The combination of soaring investment and dwindling returns was seen in Japan in its asset bubbles in the 1980s and in the "Asian Tigers" just before their crises in the late 1990s, he says.

The link is here.  Does anyone know how to say "excess capacity" in Chinese?  Even more importantly, can you get it past the typepad spam blocker?

What does a free service charge signal?

Eduardo Diaz, a loyal MR reader, asks:

A question for you…have you ever compared in the context of "trade repairs" (i.e. garage door repair, plumbing, etc.) the pros and cons of companies that offer free estimates or evaluations vs. companies that charge an inspection charge?   

My intuition would make me hypothesize that: Free estimate company would have a stronger incentive to be nice to get the business.  They might "sugar coat", if they are unethical and think they can get away with holding you up later.  In this model, the customer might feel "obligated" to reciprocate for the courtesy of the free estimate by giving this provider the business. Company that charges for the inspection would have an incentive to be a little more straight with you, this tendency increasing as the inspection charge comes close to cover the cost to the company of the inspection.  Incentive to be nice is less in this case.  Perhaps, the repair techs with "less people/sales skills" might gravitate to this business model.  or perhaps this model attracts more techs that live far away or don't have a "critical mass" of business in a particular area. These trade repair industries are very competitive due to low barriers to entry and difficulty to collude, so I think competition probably drives the cost structure for those companies to a pretty similar point.   Thus, I'd expect my total cost with a free inspection company vs. an inspection-charge company should be the same, assuming I'm properly informed by reading up on-line reviews, getting several quotes, etc. in other words, the no charge companies will need to recoup the cost of all the inspections that don't result in profitable repair work.

If you think you are likely to proceed with the repair work (rather than junk the thing, try to fix it yourself, decide you're in fact a garage door hypochondriac, etc.), you might be more likely to pay the upfront fee for the estimate.  Of course the company knows you will behave this way.  If they have any ability to price discriminate, for the service itself they will charge you a higher price ex post.  You in turn will shy away from this equilibrium.  In essence paying the upfront service charge reveals something about your type, namely that you are eager for repairs.  We're then more likely to see free estimates as the dominant strategy.  Some subset of firms will charge for estimates if they can appeal to customers who in essence want to face price discrimination to ensure higher service quality from the wealthier firms with more valuable long-term reputational franchises.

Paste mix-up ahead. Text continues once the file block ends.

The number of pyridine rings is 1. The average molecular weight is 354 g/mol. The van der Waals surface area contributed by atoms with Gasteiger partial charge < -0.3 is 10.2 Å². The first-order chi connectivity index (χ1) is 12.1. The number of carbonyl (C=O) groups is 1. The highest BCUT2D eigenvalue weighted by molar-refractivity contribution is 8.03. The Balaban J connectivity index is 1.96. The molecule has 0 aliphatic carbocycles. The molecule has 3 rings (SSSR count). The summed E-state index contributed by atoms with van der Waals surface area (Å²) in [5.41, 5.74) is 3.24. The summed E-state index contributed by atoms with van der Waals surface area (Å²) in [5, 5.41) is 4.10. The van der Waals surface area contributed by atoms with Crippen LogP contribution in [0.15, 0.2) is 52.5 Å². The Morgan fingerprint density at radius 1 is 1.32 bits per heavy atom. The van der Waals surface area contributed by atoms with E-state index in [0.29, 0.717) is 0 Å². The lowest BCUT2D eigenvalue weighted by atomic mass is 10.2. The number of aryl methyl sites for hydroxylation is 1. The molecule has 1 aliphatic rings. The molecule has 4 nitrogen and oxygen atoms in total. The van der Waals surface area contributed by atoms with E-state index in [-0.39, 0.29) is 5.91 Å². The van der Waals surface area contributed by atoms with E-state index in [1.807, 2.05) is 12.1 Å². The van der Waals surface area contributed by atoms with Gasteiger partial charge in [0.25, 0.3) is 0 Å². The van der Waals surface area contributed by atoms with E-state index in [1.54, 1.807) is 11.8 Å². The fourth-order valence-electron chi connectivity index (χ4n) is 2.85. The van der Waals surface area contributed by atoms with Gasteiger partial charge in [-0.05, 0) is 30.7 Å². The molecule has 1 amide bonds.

Alternatively, assume that if you have to pay to learn the price, the said price information is valuable.  Price information is valuable when the market in question isn't so competitive and when search costs are high.  Producers are signaling that their markets are not so competitive when they charge for service estimates and many producers will shy away from letting on about that to their customers. 

Sometimes you can flip this kind of argument.  You, as a customer, might assume that a firm which charged for estimates had especially informed customers.  You might hope to masquerade as another such informed customer and thus patronize such a firm, hoping that it will treat you well because it is used to dealing with informed buyers.  It is an open question whether this equilibrium holds up.

You can spin many other scenarios, those are just some ideas that came to mind.


NASA scientists are frequently being asked questions concerning 2012 and for this reason they have created a web page to answer these questions and reassure the public. e.g.

Q: Is there a planet or brown dwarf called Nibiru or Planet X or Eris that is approaching the Earth and threatening our planet with widespread destruction?

A: Nibiru and other stories about wayward planets are an Internet hoax. There is no factual basis for these claims. If Nibiru or Planet X were real and headed for an encounter with the Earth in 2012, astronomers would have been tracking it for at least the past decade, and it would be visible by now to the naked eye. Obviously, it does not exist. Eris is real, but it is a dwarf planet similar to Pluto that will remain in the outer solar system; the closest it can come to Earth is about 4 billion miles.

Sigh…. I too fear for our planet.

Countercyclical “asset” of the day — burglary watch

With a lot more unemployed people, a lot more people are staying home, and they see more in their neighborhood," said Sgt. Thomas Lasater, who supervises the burglary unit of the police department in St. Louis County, Mo., where authorities recorded a whopping 35 percent drop in burglaries during the first six months of 2009.

The falling price of raw materials — which had been producing copper and other thefts — may be another reason for the change in trend.  Here is the story and I thank Daniel Lippman for the pointer.